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LAMP MAKER TO LIGHT THE JUDEAN PAST

Jewish Lamps Artist Frank Egan


CALIFORNIA SCULPTOR TO REINTERPRET THE ANCIENT “DAROM” LAMPS



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Jewish Bronze Oil Lamps History title

Ancient Clay Oil Lamps title

Ancient Clay Oil LampToday’s power outages quickly remind us of ancient man’s ways of dealing with the natural cycles of light to dark. Their daily chores of hunting and gathering ceased at sundown.

To the ancients, this element of fire was looked upon as a great spiritual provider. They, as well as the other creatures had to share the same water sources and the fires enabled them to keep beasts at bay, kept them warm and roasted their food. Their observations of the interaction of the heat and damp soil (clay) in this environment quickly led to the development of various vessels of need i.e., saucers, urns, and lamps. Their nights were no longer a time of fear and uncertainty.

Ancient Clay Oil Lamp 2
During this period dating back to 25,000 - 3,000 BC the clay lamp designs developed very slowly. A simple saucer of fish oil, animal fat or vegetable oil in the center supplied with a woven fibrous wick could give ample light to a small room. Eventually these saucers were modified with pinched sides for wick rests and easier spillage control of the fuel.

The general style and construction remained relatively the same until about the 4th or 5th BC. During this period the bodies of the clay lamps began to close over the top and finally by 300 BC almost all lamps were of the closed body type.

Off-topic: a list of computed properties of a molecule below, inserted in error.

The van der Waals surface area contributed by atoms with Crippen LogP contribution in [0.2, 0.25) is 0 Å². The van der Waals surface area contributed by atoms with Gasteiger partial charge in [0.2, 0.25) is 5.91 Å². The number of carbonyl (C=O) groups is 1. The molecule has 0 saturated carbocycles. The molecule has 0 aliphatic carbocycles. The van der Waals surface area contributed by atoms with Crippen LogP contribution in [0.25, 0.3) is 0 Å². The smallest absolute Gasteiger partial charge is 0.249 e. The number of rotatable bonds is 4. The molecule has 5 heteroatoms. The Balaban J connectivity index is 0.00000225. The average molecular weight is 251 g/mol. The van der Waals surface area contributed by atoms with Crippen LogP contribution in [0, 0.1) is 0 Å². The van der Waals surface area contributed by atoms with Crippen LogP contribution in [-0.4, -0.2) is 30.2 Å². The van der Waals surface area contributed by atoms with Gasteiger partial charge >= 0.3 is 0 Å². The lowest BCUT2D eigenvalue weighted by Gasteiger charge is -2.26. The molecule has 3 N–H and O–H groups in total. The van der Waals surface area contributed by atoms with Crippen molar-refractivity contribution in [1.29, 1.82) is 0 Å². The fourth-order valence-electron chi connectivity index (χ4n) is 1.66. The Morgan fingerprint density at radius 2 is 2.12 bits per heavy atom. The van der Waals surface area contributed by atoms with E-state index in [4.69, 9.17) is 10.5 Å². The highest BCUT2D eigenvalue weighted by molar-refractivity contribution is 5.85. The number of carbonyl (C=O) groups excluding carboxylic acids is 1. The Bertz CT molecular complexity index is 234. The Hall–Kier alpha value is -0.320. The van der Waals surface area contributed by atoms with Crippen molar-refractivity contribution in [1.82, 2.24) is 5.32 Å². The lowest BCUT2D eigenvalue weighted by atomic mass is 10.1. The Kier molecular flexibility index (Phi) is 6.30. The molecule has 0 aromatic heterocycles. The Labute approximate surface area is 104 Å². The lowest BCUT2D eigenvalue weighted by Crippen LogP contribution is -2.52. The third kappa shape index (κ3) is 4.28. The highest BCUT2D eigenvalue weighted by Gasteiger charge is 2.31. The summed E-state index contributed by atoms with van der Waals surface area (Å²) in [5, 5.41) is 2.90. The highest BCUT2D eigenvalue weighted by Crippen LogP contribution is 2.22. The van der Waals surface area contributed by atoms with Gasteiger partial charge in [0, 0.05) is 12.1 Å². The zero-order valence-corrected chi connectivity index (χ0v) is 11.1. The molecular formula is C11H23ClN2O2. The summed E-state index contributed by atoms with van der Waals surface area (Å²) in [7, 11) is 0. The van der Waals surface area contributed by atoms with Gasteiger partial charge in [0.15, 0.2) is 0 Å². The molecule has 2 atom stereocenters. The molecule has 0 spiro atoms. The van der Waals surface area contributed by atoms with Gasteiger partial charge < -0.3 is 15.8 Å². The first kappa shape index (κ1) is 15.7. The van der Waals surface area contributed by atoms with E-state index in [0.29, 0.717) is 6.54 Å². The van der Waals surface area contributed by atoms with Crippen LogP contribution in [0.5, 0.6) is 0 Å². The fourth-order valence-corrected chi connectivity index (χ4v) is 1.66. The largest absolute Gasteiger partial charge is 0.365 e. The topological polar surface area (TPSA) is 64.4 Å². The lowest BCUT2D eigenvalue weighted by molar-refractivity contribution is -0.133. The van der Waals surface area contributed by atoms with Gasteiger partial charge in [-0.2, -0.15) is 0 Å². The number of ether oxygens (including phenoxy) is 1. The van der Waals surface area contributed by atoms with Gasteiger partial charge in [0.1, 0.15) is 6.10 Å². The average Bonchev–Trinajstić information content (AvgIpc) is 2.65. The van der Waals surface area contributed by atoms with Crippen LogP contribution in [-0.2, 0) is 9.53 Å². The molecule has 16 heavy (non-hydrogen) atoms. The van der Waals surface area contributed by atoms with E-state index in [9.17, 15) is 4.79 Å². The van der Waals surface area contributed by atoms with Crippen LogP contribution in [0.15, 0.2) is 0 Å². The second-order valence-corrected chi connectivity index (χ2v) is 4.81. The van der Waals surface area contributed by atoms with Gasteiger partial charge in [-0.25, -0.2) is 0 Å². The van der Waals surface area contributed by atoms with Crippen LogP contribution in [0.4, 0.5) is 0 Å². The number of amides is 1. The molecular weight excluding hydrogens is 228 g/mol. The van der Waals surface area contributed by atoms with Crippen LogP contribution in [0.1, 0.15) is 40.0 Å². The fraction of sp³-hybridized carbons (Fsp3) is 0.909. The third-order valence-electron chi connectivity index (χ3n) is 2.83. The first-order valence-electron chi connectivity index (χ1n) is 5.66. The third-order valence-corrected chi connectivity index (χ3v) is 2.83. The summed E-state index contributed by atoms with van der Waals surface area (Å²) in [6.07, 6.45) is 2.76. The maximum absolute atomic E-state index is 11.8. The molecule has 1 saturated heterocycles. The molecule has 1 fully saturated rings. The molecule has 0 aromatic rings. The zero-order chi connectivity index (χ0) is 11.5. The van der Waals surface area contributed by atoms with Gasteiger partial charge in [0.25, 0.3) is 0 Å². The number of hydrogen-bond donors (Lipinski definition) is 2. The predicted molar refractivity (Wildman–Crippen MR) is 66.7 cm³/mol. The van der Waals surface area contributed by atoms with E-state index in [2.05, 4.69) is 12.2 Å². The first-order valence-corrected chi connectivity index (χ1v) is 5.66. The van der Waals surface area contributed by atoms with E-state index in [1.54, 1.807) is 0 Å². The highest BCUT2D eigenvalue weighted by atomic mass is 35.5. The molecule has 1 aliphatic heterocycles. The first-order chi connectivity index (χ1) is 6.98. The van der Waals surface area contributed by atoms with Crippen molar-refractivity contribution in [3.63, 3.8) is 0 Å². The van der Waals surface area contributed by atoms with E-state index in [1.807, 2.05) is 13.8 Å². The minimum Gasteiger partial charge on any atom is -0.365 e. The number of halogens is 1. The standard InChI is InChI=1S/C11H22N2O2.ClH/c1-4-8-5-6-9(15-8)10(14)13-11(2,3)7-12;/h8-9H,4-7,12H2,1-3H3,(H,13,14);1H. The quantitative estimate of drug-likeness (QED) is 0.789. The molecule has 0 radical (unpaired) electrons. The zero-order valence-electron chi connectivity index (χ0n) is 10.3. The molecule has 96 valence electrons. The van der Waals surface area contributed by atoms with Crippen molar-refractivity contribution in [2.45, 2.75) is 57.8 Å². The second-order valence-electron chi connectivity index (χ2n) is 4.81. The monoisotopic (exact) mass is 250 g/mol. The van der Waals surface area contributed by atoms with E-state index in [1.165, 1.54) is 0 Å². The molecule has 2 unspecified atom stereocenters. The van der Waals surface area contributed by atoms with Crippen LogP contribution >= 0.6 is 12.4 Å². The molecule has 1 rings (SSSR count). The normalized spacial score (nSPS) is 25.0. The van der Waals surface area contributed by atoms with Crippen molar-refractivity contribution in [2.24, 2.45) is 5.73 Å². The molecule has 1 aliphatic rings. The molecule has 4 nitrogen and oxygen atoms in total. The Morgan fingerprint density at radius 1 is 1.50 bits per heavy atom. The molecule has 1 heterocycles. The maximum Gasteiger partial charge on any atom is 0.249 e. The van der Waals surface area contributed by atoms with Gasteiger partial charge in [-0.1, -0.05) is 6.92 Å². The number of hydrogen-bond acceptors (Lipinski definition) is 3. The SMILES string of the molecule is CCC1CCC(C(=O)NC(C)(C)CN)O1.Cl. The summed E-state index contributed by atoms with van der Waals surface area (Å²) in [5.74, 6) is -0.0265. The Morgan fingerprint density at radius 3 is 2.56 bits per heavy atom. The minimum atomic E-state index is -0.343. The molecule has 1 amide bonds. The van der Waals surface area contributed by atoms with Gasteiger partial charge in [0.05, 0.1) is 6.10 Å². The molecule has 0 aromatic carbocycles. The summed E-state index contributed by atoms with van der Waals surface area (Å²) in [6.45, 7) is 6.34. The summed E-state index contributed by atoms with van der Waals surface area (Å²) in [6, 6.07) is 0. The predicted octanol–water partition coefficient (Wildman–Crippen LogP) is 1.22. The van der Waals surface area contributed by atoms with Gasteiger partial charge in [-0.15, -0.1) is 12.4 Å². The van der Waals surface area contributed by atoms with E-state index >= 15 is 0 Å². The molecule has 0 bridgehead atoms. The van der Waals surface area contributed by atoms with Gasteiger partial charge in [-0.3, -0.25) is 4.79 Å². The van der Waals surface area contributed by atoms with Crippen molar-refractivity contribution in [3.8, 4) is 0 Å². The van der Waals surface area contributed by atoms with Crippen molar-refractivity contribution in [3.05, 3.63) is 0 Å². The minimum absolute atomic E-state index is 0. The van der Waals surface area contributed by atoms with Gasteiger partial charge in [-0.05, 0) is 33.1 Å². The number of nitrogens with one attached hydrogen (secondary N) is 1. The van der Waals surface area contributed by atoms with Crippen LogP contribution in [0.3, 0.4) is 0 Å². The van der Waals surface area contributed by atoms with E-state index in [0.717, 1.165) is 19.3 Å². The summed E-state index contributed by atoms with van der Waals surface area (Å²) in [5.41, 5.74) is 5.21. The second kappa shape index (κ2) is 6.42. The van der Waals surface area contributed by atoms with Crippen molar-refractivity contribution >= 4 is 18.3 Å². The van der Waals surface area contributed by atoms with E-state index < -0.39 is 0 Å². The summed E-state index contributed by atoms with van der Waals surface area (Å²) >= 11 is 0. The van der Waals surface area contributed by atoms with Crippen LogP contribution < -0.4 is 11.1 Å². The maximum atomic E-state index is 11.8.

As time progressed, artists began embellishing these enclosed vessels with nozzles, handles, and decorative designs as their function dictated. The manufacture, style and artistic expression, from this period forward, advanced rapidly and many diverse examples exist.


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Ancient Metal Oil Lamps History Title

Metal Oil Lamp AncientMost of the lamps from these periods (300 BC - 700 AD) were made in various forms from clay since metal lamps were expensive, luxury items. The few ancient metal lamps that have survived are useful to artists and metallurgists in that they show not only the remarkable metallurgic skills these people possessed but the classic artistry of form following function.

Due to the cost to execute any metal object, most refinement of metal castings or shaping was confined to military purposes. Lamps in metal were found in the houses of the wealthy and in the temples. However, many of them in times of strife found their way back as accoutrements of war.

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The individual artistic expression can be found in that there is no clear line of development. Many base design styles were borrowed from clay lamps and embellished in extravagant styles. Metal lamps are almost impossible to date with any accuracy, even when found in controlled archaeological excavations. Since they were unbreakable, they remained in use long after their particular style had passed out of fashion.



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© Frank Egan 2017